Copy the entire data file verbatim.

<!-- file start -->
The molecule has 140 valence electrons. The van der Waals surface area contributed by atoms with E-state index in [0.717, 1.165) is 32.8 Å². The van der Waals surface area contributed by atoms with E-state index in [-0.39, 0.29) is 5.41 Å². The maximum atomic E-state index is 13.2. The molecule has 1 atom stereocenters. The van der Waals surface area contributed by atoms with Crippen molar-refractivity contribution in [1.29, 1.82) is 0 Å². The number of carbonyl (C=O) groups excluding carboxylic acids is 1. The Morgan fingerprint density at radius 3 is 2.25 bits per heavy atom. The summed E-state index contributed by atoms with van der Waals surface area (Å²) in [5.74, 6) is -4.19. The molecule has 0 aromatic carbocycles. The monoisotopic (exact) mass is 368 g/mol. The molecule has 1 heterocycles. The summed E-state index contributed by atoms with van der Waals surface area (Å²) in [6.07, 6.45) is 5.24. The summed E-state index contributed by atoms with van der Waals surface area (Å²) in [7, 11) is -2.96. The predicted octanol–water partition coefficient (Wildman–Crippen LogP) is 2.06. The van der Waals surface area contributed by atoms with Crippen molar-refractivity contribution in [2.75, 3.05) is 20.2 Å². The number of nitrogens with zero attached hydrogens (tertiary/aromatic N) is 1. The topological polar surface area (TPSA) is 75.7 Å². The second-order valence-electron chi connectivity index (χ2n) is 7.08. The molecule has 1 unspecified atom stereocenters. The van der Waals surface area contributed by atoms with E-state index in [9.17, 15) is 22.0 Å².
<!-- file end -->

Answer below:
The molecule has 140 valence electrons. The van der Waals surface area contributed by atoms with E-state index in [0.717, 1.165) is 32.8 Å². The van der Waals surface area contributed by atoms with E-state index in [-0.39, 0.29) is 5.41 Å². The maximum atomic E-state index is 13.2. The molecule has 1 atom stereocenters. The van der Waals surface area contributed by atoms with Crippen molar-refractivity contribution in [1.29, 1.82) is 0 Å². The number of carbonyl (C=O) groups excluding carboxylic acids is 1. The Morgan fingerprint density at radius 3 is 2.25 bits per heavy atom. The summed E-state index contributed by atoms with van der Waals surface area (Å²) in [5.74, 6) is -4.19. The molecule has 0 aromatic carbocycles. The monoisotopic (exact) mass is 368 g/mol. The molecule has 1 heterocycles. The summed E-state index contributed by atoms with van der Waals surface area (Å²) in [6.07, 6.45) is 5.24. The summed E-state index contributed by atoms with van der Waals surface area (Å²) in [7, 11) is -2.96. The predicted octanol–water partition coefficient (Wildman–Crippen LogP) is 2.06. The van der Waals surface area contributed by atoms with Crippen molar-refractivity contribution in [2.75, 3.05) is 20.2 Å². The number of nitrogens with zero attached hydrogens (tertiary/aromatic N) is 1. The topological polar surface area (TPSA) is 75.7 Å². The second-order valence-electron chi connectivity index (χ2n) is 7.08. The molecule has 1 unspecified atom stereocenters. The van der Waals surface area contributed by atoms with E-state index in [9.17, 15) is 22.0 Å².